China scholar calls for religious rights
China is at a favorable time to develop an institutional guarantee for the legality and equality of all religions, so that they, as President Hu Jintao recently expected, can make a greater contribution to the general social harmony, according to researcher, entrepreneur and religious expert Liu Peng.
The 58 year-old scholar heads his small non-profit Pushi Institute for Social Science, or "institute of universality" and is also a researcher of religions in the United States in the institute of American studies under the Chinese Academy of Social Sciences. Prior to that, in the 1980s, he worked in the Communist Party of China Central Committee's united-front work department, where he helped the drafting of many policy papers, and became familiar with the ins and outs of China's administrative system on religious affairs.
Now it is time that the system be developed in such a way as to let more religious affairs be governed by law, instead of through administrative means, as the practice up to now, and in order to do so, all religious groups be provided with equal and standard access for legal registration.
Things are confusing now, he says, when administrative officials, unaided by adequate laws, have to deal with both legally registered religious groups and an increasing number of religious groups that are flourishing in the extra-legal territory.
"Just as the late leader Deng Xiaoping said, we need to seek truth from facts," says Liu, "We have to admit that this kind of administrative system leaves huge room for improvement."
In fact, Liu recalls, the Chinese system was a copy from the erstwhile Soviet Union in the 1950s. Although Vladimir Lenin, founder of the Soviet Union, said a socialist government should never have any links with or provide financial aid to a religious body, the ironic reality was that administrative officials in China set guidelines for finance, activities and training for various religious groups, and even made their management part of the overall national development plan. Many, if not all, religious groups and facilities received government grants.
At the same time, simply for the sake of officials' convenience, many churches and temples were shut down. "Just one out of every 10 churches was kept open, especially because the newly-founded People's Republic was under threats from hostile foreign forces," Liu says. "Then believers were encouraged to join government-guided patriotic sects."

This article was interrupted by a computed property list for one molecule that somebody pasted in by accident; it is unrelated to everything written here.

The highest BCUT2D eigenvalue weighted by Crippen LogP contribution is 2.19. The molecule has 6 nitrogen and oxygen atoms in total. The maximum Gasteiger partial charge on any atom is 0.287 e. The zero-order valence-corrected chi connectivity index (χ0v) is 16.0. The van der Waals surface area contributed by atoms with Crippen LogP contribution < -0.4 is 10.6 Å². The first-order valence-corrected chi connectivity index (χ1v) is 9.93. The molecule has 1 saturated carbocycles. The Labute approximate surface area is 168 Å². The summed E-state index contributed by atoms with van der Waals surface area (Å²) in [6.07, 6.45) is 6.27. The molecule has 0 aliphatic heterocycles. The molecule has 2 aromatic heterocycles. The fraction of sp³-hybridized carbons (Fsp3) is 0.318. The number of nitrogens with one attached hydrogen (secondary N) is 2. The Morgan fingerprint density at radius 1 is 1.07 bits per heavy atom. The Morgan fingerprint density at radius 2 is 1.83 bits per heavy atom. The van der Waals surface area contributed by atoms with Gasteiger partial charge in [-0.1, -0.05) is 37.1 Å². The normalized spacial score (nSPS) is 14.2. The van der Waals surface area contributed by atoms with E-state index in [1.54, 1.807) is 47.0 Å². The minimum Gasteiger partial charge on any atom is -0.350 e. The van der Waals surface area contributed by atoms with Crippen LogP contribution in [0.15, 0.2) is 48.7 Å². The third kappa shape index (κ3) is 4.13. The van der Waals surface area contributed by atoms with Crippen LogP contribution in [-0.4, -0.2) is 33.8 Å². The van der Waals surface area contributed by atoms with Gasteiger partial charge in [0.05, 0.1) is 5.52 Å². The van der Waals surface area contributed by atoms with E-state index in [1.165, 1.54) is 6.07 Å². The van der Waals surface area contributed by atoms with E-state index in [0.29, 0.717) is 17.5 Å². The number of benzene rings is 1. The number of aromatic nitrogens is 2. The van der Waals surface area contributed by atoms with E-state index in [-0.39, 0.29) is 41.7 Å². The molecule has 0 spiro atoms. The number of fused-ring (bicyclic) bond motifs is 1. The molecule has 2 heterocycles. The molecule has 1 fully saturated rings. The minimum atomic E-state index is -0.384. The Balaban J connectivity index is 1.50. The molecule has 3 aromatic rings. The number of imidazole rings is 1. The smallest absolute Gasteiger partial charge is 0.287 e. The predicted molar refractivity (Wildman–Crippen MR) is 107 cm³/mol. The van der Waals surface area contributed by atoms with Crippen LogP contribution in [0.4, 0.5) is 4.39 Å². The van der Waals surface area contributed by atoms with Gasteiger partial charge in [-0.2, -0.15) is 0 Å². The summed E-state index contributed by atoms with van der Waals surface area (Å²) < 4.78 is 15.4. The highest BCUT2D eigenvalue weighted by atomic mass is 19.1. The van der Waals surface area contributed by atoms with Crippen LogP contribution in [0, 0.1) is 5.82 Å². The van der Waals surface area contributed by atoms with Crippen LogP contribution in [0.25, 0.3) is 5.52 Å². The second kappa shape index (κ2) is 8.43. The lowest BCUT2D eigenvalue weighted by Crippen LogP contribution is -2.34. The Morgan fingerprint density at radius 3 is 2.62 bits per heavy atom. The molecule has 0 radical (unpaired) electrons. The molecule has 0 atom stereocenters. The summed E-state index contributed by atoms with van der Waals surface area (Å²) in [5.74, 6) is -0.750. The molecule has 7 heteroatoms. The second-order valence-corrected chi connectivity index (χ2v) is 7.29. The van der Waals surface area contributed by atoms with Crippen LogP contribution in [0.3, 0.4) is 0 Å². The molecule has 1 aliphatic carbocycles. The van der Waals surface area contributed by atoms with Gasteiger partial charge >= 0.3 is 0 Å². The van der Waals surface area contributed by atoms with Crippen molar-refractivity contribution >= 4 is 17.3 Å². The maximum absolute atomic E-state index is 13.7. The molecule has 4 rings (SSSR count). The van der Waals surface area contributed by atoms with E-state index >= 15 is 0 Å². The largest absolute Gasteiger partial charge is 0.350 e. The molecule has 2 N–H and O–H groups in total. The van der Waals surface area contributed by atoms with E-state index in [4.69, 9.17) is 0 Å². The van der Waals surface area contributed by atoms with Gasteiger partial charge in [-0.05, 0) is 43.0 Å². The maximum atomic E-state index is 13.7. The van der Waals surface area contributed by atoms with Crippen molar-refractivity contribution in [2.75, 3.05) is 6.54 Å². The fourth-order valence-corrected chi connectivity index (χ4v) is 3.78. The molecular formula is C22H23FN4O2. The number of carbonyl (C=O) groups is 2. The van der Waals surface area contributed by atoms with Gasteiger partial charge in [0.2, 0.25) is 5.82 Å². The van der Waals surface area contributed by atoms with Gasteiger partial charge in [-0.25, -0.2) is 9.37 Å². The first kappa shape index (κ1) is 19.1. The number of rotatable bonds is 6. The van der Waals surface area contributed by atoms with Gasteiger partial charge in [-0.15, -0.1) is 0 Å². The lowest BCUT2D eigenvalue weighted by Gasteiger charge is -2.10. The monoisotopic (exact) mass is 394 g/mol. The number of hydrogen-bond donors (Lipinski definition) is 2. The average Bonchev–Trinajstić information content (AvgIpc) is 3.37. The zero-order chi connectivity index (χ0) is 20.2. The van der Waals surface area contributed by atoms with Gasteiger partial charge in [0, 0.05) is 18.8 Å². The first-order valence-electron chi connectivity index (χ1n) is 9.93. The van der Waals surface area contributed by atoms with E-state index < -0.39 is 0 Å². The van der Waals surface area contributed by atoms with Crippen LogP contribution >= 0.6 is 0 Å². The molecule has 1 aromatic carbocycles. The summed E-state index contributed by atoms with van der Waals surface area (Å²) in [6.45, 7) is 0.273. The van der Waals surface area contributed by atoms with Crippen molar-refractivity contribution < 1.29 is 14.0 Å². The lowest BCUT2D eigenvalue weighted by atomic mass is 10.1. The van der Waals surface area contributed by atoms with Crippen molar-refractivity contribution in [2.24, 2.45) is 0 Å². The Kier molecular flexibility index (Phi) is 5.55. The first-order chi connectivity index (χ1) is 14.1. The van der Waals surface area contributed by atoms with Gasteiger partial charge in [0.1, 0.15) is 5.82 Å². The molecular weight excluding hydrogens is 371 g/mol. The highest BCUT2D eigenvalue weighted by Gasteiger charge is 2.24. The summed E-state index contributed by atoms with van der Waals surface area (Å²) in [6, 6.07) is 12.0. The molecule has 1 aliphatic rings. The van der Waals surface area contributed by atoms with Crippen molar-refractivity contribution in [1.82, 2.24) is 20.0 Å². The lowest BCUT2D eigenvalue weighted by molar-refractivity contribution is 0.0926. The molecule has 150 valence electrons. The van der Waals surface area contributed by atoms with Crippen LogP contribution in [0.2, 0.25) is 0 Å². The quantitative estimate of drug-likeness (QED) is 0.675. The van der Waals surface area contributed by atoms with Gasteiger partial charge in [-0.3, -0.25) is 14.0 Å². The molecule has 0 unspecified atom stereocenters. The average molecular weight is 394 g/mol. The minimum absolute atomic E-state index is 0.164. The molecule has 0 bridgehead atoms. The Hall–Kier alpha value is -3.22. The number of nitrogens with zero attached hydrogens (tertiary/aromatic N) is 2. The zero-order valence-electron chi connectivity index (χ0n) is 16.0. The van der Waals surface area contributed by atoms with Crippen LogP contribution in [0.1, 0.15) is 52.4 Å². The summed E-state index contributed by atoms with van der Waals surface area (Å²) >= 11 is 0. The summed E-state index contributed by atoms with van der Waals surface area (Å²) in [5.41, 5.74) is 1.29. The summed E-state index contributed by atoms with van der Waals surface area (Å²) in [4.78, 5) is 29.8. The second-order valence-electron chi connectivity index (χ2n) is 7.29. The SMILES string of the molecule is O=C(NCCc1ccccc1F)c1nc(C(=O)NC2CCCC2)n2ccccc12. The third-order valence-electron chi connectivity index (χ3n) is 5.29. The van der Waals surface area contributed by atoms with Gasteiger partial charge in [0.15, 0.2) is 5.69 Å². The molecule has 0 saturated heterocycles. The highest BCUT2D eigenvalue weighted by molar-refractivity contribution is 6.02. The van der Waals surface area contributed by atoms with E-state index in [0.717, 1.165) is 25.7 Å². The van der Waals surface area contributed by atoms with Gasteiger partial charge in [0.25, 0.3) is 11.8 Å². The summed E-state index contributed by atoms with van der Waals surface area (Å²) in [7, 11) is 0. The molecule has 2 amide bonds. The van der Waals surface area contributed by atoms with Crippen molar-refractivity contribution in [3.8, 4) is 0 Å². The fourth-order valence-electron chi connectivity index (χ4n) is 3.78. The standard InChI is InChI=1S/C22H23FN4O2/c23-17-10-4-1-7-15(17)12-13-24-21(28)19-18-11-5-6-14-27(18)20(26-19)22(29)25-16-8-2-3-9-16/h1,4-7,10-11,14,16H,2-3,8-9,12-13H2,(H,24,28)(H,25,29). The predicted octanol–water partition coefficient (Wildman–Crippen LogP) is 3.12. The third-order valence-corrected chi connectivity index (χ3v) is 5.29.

Now, however, China's social and economic conditions have changed greatly since the beginning of its reform and opening up 30 years ago. A vibrant private sector is growing rapidly along with the State-owned sector, as a pluralistic economy has become a common reality. That has naturally led to new features in people's mindset - just as Karl Marx famously argued, "the economic base would determine a society's superstructure," he says.
Back in the 1960s, Zhou Enlai, then premier, estimated that there were just about 100 million religious believers in China. But the number must have increased manyfold today, Liu points out, even though China has yet to produce a religious census.
Since 2007, Liu has been diverting what he called "substantial money" from his company to carry out a survey on religious groups across 16 provinces in China. He says he is still studying the findings and refuses to be specific about the results, only saying that just "house churches" - praying facilities that don't register or report to the State Administration for Religious Affairs - have at least 50 million followers nationwide.
Some Chinese researchers have attributed the rapid growth of "house churches" to the "evil" designs of some Western forces. But Liu rejects such a scenario.
All religions, from Buddhism to Christianity to Islam, have different sects, he argues. So in no case is it easy to try to persuade members of one sect to join another, nor does it make much sense in a peace time. That is, for him, the primary explanation for the existence of so many "house churches" alongside the "three-self churches," meaning the churches that have registered with the government since the early days of the People's Republic to operate under the principles of "self-support, self-governance and self-propagation."